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13 Tswana foods every Motswana should eat before they die

The markets of Botswana are filled with a large variety of foods. Some are grown locally using irrigation and some are imported from neighbouring countries. It is definitely safe to say, the food we have locally when cooked to par can give an impeccable experience and taste. From meats to veges, beans to beverages Botswana has a hand full to offer. Here is list of the best to put in that bucket list!

 

Phane: Mopane worms are a staple part of the diet in rural areas and are considered a delicacy in the cities. They can be eaten dry, as crunchy as potato chips, or cooked and drenched in sauce. It’s called a mopane worm because it feeds on the leaves of mopane trees after it hatches in summer

PHANE

Morogo: Morogo is a group of African spinach that includes Lerotho, Thepe, Lephutsi, Delele, Nawa, etc. The leaves of these plants are edible and delicious.

Ditloo: These legumes are a great source of nutrients for most African nations and have been eaten for years. They are also considered part of the bean family and can hence be enjoyed as main meals or as yummy snacks and appetisers. Like beans, they take longer to cook and hence need to be soaked overnight in water to remove their gas that causes flatulence and thus make them easy and quicker to cook.

Lerotse/Lekatane: These are melons which are widely believed to have originated from Botswana, are abundant during the right season. These are usually used in various ways and to complement several local dishes. Other types of melons grow wild, particularly in the sandy desert areas and are an important water and food source for inhabitants of those areas.

Mogodu/serobe: The intestines and selected internal parts of a goat, sheep or cow are cleaned up and cooked (together with the trotters, in the case of sheep or goat). They are then chopped up into small pieces and cooked once again until they reach the right stage.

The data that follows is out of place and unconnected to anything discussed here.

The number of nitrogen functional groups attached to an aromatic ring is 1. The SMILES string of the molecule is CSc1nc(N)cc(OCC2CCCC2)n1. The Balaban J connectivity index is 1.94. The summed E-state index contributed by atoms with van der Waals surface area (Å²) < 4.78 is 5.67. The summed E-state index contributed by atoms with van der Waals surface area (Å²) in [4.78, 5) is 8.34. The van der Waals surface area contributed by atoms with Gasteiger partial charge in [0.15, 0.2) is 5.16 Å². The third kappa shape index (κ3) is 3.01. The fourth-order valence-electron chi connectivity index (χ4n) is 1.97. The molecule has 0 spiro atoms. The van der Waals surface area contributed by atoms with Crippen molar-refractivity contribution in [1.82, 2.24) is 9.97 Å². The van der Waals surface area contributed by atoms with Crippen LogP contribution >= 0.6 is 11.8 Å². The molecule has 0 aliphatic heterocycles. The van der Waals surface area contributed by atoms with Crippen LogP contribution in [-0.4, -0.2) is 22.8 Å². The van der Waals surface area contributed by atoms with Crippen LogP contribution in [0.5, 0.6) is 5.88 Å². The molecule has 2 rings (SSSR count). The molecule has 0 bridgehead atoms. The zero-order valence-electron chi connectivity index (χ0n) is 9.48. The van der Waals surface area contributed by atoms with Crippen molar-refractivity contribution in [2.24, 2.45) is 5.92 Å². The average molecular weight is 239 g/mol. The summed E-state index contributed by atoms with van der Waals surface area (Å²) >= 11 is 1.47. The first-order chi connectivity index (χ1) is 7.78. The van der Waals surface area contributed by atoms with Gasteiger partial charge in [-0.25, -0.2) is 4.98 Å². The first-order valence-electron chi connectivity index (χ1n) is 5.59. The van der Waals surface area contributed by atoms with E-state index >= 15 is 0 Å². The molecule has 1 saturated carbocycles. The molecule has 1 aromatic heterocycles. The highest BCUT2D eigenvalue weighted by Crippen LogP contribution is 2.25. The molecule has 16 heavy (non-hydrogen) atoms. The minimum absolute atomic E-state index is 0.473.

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Dikgobe: The dish is a mixture of beans cooked with maize or sorghum or samp (processed maize). Other ingredients are salt, a bit of fat or oil. It can be taken with fresh milk or meat dishes.

Tswii: Tswii is sort of like a potato and that is usually mixed with meat/beef to add flavour to it.

Kgengwe: a common fruit  which also helps Basarwa with drinking water

Seswaa: also known as Chotlho, is the most popular traditional meat dish which is enjoyed in most ceremonies. Meat is cooked (by men usually) in three-legged cast iron pots, then chopped up with a sizeable wooden spoon until it is soft. Only salt and water are added to the dish and any other spices would be ‘taboo’

Koko ya Setswana: The traditionally grown chicken is generally considered to be much better tasting than a commercially grown one. Cooking the traditional chicken for a visitor is a memorable demonstration of hospitality towards the person.

Madombi/Diphaphatha/Mapakiwa: matemekwane (dumplings), mmasekuku (firewood cooked), diphaphatha (flat cakes), and magwinya (fat cakes) are common tswana breads. In each case, bread flour is prepared into a dough which is divided up into sizeable cake portions which are then cooked. Each dish will take a different name, like those above, depending on the style of cooking, such as boiling with meat, or in hot oil, baking in charcoal or firewood, and the shape of the cakes.

SESWAA

Ginger: A non-alcoholic home-made drink, Ginger, is a national favourite which is used a lot in big ceremonies such as weddings and funerals. The main ingredients are ground ginger, tartaric acid, cream of tartar and sugar, and it is usually flavoured with pineapple, raisins, or fresh oranges

 

 

 

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